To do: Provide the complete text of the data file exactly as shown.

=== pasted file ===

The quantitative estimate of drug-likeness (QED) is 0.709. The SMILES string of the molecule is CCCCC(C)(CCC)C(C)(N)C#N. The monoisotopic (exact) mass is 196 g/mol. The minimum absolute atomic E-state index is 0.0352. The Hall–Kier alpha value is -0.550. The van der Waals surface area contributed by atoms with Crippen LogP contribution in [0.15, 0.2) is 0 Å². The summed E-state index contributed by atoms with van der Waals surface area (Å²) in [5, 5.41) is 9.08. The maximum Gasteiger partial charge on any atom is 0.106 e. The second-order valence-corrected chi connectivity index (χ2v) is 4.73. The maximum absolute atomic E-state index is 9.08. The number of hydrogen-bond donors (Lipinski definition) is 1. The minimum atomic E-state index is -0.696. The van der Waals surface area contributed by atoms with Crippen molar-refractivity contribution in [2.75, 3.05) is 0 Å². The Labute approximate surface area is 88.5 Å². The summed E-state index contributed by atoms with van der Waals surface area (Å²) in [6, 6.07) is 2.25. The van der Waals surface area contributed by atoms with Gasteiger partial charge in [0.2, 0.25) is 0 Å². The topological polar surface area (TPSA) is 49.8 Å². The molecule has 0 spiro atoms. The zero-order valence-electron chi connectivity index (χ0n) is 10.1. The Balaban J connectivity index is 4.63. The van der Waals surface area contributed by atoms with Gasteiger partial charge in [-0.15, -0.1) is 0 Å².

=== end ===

The quantitative estimate of drug-likeness (QED) is 0.709. The SMILES string of the molecule is CCCCC(C)(CCC)C(C)(N)C#N. The monoisotopic (exact) mass is 196 g/mol. The minimum absolute atomic E-state index is 0.0352. The Hall–Kier alpha value is -0.550. The van der Waals surface area contributed by atoms with Crippen LogP contribution in [0.15, 0.2) is 0 Å². The summed E-state index contributed by atoms with van der Waals surface area (Å²) in [5, 5.41) is 9.08. The maximum Gasteiger partial charge on any atom is 0.106 e. The second-order valence-corrected chi connectivity index (χ2v) is 4.73. The maximum absolute atomic E-state index is 9.08. The number of hydrogen-bond donors (Lipinski definition) is 1. The minimum atomic E-state index is -0.696. The van der Waals surface area contributed by atoms with Crippen molar-refractivity contribution in [2.75, 3.05) is 0 Å². The Labute approximate surface area is 88.5 Å². The summed E-state index contributed by atoms with van der Waals surface area (Å²) in [6, 6.07) is 2.25. The van der Waals surface area contributed by atoms with Gasteiger partial charge in [0.2, 0.25) is 0 Å². The topological polar surface area (TPSA) is 49.8 Å². The molecule has 0 spiro atoms. The zero-order valence-electron chi connectivity index (χ0n) is 10.1. The Balaban J connectivity index is 4.63. The van der Waals surface area contributed by atoms with Gasteiger partial charge in [-0.15, -0.1) is 0 Å².